Transcript: Former FBI Director James Comey’s testimony on Russian interference in U.S. election
Partial transcript of former Federal Bureau of Investigation Director James Comey’s testimony on President Donald Trump and the FBI investigation into the Russia’s interference in the 2016 U.S. election on June 8, 2017:
Thank you, Mr. Chairman, Ranking Member Warner and members of the committee.
Thank you for inviting me here to testify today.
I’ve submitted my statement for the record and I’m not going to repeat it here this morning.
I thought I would just offer some very brief introductory remarks and then I would welcome your questions.
When I was appointed FBI Director in 2013, I understood that I served at the pleasure of the president.
Even though I was appointed to a tenured term, which Congress created in order to underscore the importance of the FBI being outside of politics and independent, I understood that I could be fired by a president for any reason or for no reason at all.
On May the 9th, when I learned that I had been fired, for that reason, I immediately came home as a private citizen.
But then the explanations, the shifting explanations confused me and increasingly concerned me.
They confused me because the president and I had had multiple conversations about my job, both before and after he took office, and he had repeatedly told me I was doing a great job and he hoped that I would stay and I had repeatedly assured him that I did intend to stay and serve out the remaining six years of my term.
He told me repeatedly that he had talked to lots of people about me, including our current Attorney General, and had learned that I was doing a great job and that I was extremely well-liked by the FBI workforce.
So it confused me when I saw on television the president saying that he actually fired me because of the Russia investigation and learned again from the media that he was telling privately other parties that my firing had relieved great pressure on the Russian investigation.
I was also confused by the initial explanation that was offered publicly that I was fired because of the decisions I had made during the election year. That didn’t make sense to me for a whole bunch of reasons, including the time and all the water that had gone under the bridge since those hard decisions had to be made. That didn’t make any sense to me.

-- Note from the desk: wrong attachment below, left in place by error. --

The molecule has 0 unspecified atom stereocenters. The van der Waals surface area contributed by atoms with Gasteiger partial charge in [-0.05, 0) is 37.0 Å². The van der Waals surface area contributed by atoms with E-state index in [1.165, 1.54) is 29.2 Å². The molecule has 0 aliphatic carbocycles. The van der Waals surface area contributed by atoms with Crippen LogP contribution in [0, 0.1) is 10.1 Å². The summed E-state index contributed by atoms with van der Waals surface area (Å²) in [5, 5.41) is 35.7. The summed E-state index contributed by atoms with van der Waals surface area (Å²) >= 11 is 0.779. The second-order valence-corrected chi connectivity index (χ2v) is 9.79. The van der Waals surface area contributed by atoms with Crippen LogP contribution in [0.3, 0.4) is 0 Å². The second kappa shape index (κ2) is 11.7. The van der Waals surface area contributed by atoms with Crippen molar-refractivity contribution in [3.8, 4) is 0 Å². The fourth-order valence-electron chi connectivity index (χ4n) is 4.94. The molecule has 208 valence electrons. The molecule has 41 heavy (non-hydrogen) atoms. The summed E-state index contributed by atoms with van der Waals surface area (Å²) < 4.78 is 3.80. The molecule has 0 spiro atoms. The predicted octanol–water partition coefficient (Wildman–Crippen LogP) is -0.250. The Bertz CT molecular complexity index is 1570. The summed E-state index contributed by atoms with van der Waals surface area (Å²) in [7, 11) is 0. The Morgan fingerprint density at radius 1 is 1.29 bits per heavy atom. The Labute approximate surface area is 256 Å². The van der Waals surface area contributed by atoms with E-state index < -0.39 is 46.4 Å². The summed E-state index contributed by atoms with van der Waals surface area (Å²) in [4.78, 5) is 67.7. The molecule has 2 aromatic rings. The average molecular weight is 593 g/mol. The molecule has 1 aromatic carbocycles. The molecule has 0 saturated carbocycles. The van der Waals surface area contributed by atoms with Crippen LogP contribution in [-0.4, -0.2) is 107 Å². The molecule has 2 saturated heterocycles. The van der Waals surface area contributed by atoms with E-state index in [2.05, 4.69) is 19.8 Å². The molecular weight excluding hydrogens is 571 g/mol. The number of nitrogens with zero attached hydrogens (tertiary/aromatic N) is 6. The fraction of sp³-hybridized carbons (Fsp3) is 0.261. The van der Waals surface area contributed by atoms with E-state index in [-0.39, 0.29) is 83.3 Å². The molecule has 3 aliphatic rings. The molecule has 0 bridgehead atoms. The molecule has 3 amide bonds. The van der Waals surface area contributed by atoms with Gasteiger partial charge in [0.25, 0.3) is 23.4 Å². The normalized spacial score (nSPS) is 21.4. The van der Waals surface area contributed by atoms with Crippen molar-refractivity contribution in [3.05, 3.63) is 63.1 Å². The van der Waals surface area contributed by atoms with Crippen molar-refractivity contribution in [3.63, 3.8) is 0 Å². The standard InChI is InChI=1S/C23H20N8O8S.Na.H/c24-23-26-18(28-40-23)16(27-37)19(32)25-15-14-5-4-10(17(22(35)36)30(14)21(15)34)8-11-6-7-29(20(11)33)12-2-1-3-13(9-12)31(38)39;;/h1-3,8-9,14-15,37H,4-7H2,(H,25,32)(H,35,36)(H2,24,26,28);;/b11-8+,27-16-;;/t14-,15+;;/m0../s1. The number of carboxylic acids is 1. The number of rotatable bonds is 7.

And although the law required no reason at all to fire an FBI director, the administration then chose to defame me and more importantly the FBI by saying the organization was in disarray, that it was poorly led, that the workforce had lost confidence in its leader.
Those were lies, plain and simple. And I am so sorry that the FBI workforce had to hear them and I am so sorry that the American people were told them.
I worked everyday at the FBI to help make that great organization better. And I say helped because I did nothing alone at the FBI.
There are no indispensable people at the FBI. The organization’s great strength is that its values and abilities run deep and wide.
The FBI will be fine without me. The FBI’s mission will be relentlessly pursued by its people and that mission is to protect the American people and uphold the Constitution of the United States.
I will deeply miss being part of that mission but this organization and its mission will go on long beyond me and long beyond any particular administration.
I have a message before I close for my former colleagues at the FBI, but first, I want the American people to know this truth. The FBI is honest. The FBI is strong. And the FBI is and always will be independent.
Now, to my former colleagues, if I may. I am so sorry that I didn’t get the chance to say goodbye to you properly. It was the honor of my life to serve beside you, to be part of the FBI family, and I will miss it for the rest of my life. Thank you for standing watch. Thank you for doing so much good for this country. Do that good as long as ever you can.
Senators, I look forward to your questions.